Wall Street is mostly seeing a rough stretch, marked by the sharp selloff in technology stocks beginning Sep 3. The market turbulence could have been a result of people rushing to book profits, probably due to worries over high valuations, uncertainty over another pandemic stimulus-relief package, budget negotiations and the approaching elections. Also, September is historically considered the worst month for the stock market. Per LPL Financial data published in a Yahoo Finance article, the S&P 500 has fallen about 1%, on average, in September since 1950.
However, we must not forget that the technology sector has remained relatively strong amid the coronavirus crisis with big-tech companies showing resilience to the pandemic, which in turn, significantly supported the market momentum this year.
On strong support from tech-rebound, the Dow Jones Industrial Average saw a 1.2% increase on Sep 15. Moreover, the S&P 500 index gained 1.3% and the Nasdaq composite was up 1.9% during the trading session on the same day. Notably, major tech player Apple (AAPL) rose 3%. Tesla (TSLA) surged 12% on rebound in the broader technology sector and supporting comments from Goldman Sachs that demand is rising in China, per a CNBC article. Strength in the semi-conductor space was also observed as shares of major players like Nvidia (NVDA), Micron (MU), Skyworks Solutions (SWKS) and Advanced Micro Devices, Inc. (AMD) picked up.
The rest of 2020 is expected to keep bearing the brunt of the coronavirus outbreak as it continues to spread. Under the prevalent scenario of the surging work-from-home and online shopping trends, increasing digital payments, growing video streaming and soaring video game sales are gradually becoming the “new normal.” With the new trends making way, a few major technology stocks are expected to keep gaining traction from the buoyancy in demand for their products and services.
Evidently, cloud computing has emerged as a key technology in the fight against coronavirus. It is backing organizations in remotely processing a lot of information, developing and running key applications and services, and helping employees across the world collaborate while working. The work-from-home model too bumped up sales of PCs, laptops and other kind of computer peripherals.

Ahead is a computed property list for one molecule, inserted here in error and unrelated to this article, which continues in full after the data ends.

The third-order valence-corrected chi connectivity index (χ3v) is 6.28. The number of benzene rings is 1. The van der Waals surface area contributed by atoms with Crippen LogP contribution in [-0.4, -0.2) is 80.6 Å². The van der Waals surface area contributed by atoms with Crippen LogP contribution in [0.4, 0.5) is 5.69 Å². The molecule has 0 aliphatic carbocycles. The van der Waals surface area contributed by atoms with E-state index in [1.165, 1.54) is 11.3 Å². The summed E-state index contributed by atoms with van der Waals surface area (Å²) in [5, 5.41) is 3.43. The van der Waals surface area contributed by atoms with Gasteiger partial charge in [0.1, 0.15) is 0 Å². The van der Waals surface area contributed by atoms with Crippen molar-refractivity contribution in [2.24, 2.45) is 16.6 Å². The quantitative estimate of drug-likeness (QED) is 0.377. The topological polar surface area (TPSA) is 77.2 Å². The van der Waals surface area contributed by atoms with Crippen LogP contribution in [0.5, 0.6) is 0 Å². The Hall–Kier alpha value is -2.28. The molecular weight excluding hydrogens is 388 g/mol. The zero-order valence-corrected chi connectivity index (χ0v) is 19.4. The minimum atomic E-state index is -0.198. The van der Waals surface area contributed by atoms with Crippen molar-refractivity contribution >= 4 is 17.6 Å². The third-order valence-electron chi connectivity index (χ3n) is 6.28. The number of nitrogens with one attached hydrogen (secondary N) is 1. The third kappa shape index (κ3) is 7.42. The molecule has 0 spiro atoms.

Going by The NPD Group report, high growth categories in technology sales witnessed in the June quarter were notebook computers, tablets, monitors, printers, keyboards and mice. The report further states that e-commerce purchases accounted for 69% of consumer technology sales in the second quarter, rising from 48% in the year-ago period.
Also, increasing number of people are resorting to streaming platforms like Netflix, Amazon Prime or Disney+ or turning to social media platforms like Facebook and Twitter for in-house entertainment.
Technology ETFs to Consider
Highlighting the instrumental role that technology is playing with respect to helping people maintain social-distancing norms, The NPD Group’s Future of Tech report forecasts technology sales to see a historic growth rate of 18% year over year in comparison to the year-ago period’s 4% rise in fourth-quarter 2020. Also, e-commerce is expected to represent more than 60% of technology sales in the same period.
Investors seeking to ride the big tech rally could consider the following ETFs:
Vanguard Information Technology ETF (VGT - Free Report)
The fund seeks to track the performance of the MSCI US Investable Market Information Technology 25/50 Index. It has an AUM of $35.93 billion and charges investors 10 basis points (bps) in annual fees. The fund sports a Zacks ETF Rank #1 (Strong Buy), with a Medium-risk outlook (read: 5 Top-Ranked ETFs to Taste Apple's $2 Trillion Market Cap).
Technology Select Sector SPDR Fund (XLK - Free Report)
The fund seeks to provide investment results that, before expenses, correspond generally to the price and yield performance of the Technology Select Sector Index. It has an AUM of $34.98 billion and charges investors 13 bps in annual fees. The fund flaunts a Zacks ETF Rank of 1, with a Medium-risk outlook (read: ETFs to Tap Warren Buffett's Investing Ideas as He Turns 90).
iShares U.S. Technology ETF (IYW - Free Report)
The fund seeks to provide investment results that, before expenses, correspond generally to the price and yield performance of the Dow Jones U.S. Technology Capped Index. It has an AUM of $6.03 billion and charges investors 43 bps in annual fees as stated in the prospectus. The fund sports a Zacks #1 Ranked ETF, with a Medium-risk outlook (read: ETFs, Stocks to Tap Last-Minute Back-to-School Shopping).
Fidelity MSCI Information Technology Index ETF (FTEC - Free Report)
The fund seeks to provide investment returns that correspond, before fees and expenses, generally to the performance of the MSCI USA IMI Information Technology Index. It has an AUM of $4.51 billion and charges investors 8 bps in annual fees. The fund also flaunts a Zacks ETF Rank #1, with a Medium-risk outlook.
iShares Expanded Tech-Software Sector ETF (IGV - Free Report)
This ETF provides exposure to software companies in the technology and communication services sectors by tracking the S&P North American Expanded Technology Software Index. It is popular with AUM of $4.97 billion. The product charges 46 bps in annual fees and has a Zacks ETF Rank #1 with a High-risk outlook (read: Oracle Partners With TikTok: ETFs to Gain).
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